Cor blimey, the British aren’t coming — they’re here to stay. Including Ricky Gervais’ surprise Emmy nomination as Lead Actor in a Comedy series for Derek this morning, there are 15 nods for Brits in the acting races this year. If we add voice-overs, Jeremy Irons and Daniel Craig would make it 17 performance nods. Last year, there were 14 total.
British actors have been plying their trade in U.S. series for ages, but this crop boasts a lot of British-based (or instigated) productions and co-productions rather than U.S. shows à la Homeland. The UK TV tax credit has encouraged British broadcasters to strive for increasingly ambitious productions.
Along with Gervais, whose Derek was originally commissioned for Channel 4 before being picked up by Netflix, there’s a big group from perennial Downton Abbey, a co-pro of Carnival Films and Masterpiece; a first Emmy nod for Golden Globe nominee Chiwetel Ejiofor in BBC miniseries Dancing On The Edge, which Starz airs Stateside; Idris Elba in Luther, another BBC show that goes out on BBC America; and Helena Bonham Carter playing the British-American Elizabeth Taylor in BBC and BBC America co-pro Burton & Taylor. And, of course, Sherlock is back this year. Benedict Cumberbatch scored a Lead Actor in a Miniseries or Movie spot as the titular detective, and Martin Freeman picked up a supporting mention as John Watson in the Hartswood/BBC/Masterpiece co-production. One show that surprisingly received zero nods was Broadchurch, the ITV drama that captivated Britain then ran on BBC America in August.
Freeman is also up for Fargo, the FX series that scored 18 nominations. The busy actor employs a Minnesota accent in that show. Also doing away with plummy tones is Minnie Driver, who’s up for Outstanding Lead Actress In A Miniseries Or A Movie for Return To Zero.
Although Downton Abbey sheds a couple of mentions each year (16 in 2012, 13 in 2013 and 12 in 2014), it is still the most Emmy-nominated British show in the history of the awards. It is also still a major factor in the major categories. Michelle Dockery nabbed her third consecutive Lead Actress in a Drama Series nomination while Joanne Froggatt picked up her second nod in the Supporting Actress category where she will compete against constant Maggie Smith. Jim Carter is back in the Supporting Actor race for the third time, and non-Brit Paul Giamatti scored a mention for his turn as Cora’s brother Harold Levinson who appeared in the Christmas episode.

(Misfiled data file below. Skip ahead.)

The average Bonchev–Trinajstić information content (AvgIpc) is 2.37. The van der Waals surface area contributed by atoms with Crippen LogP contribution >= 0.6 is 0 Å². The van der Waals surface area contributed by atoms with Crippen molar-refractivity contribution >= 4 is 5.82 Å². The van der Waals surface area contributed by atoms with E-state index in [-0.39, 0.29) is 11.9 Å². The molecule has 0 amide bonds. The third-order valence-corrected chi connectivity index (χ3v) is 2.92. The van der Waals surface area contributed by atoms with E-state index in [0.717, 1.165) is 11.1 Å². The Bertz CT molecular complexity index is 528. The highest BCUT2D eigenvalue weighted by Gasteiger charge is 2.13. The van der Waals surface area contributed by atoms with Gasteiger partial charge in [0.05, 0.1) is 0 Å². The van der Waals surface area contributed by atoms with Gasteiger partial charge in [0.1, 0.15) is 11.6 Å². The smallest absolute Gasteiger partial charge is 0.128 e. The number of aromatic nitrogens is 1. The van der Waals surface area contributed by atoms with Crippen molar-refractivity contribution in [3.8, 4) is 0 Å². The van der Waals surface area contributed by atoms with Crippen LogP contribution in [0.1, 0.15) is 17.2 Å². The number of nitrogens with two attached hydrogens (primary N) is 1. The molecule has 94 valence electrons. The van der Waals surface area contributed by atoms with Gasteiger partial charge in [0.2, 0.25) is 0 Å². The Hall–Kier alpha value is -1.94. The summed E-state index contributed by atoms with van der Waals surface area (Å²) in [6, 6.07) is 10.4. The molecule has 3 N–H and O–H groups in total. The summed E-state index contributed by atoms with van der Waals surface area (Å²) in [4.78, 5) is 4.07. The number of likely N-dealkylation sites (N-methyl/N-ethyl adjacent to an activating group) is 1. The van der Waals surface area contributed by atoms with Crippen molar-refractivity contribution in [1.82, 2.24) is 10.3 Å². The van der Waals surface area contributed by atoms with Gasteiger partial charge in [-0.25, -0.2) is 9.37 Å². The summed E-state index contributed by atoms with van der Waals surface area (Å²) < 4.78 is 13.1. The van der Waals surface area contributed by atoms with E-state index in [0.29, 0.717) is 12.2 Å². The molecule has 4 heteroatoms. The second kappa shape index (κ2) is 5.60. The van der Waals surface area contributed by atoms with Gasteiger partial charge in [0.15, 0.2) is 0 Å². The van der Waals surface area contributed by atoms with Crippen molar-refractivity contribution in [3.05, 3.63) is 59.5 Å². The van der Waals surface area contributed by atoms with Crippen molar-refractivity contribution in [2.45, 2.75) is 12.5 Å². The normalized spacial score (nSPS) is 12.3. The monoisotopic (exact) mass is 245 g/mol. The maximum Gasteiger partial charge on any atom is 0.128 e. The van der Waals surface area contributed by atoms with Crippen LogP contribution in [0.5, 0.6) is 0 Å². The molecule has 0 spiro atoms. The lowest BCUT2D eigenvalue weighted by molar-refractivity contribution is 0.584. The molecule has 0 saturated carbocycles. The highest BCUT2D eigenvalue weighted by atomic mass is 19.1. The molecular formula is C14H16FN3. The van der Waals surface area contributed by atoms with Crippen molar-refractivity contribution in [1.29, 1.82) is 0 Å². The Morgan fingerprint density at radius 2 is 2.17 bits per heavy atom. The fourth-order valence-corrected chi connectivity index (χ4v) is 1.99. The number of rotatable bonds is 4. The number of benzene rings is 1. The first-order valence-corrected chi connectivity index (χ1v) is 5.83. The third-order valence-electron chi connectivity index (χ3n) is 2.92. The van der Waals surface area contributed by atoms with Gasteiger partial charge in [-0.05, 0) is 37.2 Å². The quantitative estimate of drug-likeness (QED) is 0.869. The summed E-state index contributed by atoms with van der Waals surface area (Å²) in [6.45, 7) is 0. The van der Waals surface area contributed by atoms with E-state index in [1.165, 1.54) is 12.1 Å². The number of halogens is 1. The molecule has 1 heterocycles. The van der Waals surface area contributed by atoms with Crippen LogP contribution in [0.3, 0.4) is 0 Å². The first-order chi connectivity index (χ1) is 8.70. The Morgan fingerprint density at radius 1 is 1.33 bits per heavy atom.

The show also has nods as Outstanding Drama Series and for its directing, art direction, costumes, score, hairstyling and sound mixing. Exec producer Gareth Neame said today, “It is the members of the TV Academy that helped turn Downton into a global hit and we’ll never forget that!”
The return of Sherlock to eligibility after its third-series run in January was catnip for balloters who gave the show 12 nods. Along with the acting mentions, it will figure in the miniseries races for writing, directing, casting, cinematography, costumes, editing, mixing and original score. The Outstanding Lead Actor in a Miniseries or Movie category that star Cumberbatch falls into is the one that’s overwhelmingly populated with Brits — it’s also where Ejiofor, Elba and Freeman (for Fargo) pop up.
Also among the UK actors vying for prizes are Lena Headey for her supporting turn, and Diana Rigg for her guest role, on HBO‘s Game Of Thrones; and Alfred Molina for his part in HBO’s The Normal Heart.
Away from the acting categories but sticking with HBO, Stephen Frears picked up a directing nod for HBO movie Muhammad Ali’s Greatest Fight.
Luther also scored a nod for Outstanding Miniseries and for writing in its final season. The White Queen — a limited series which was not renewed by the BBC in the UK but is expected to continue with sequel The White Princess at Starz — was nominated for Outstanding Mini as well as for its costumes and other craft mentions. The narration category has a pair of Home Counties voices: Jeremy Irons is up for Game Of Lions and Daniel Craig for One Life, both from Nat Geo Wild.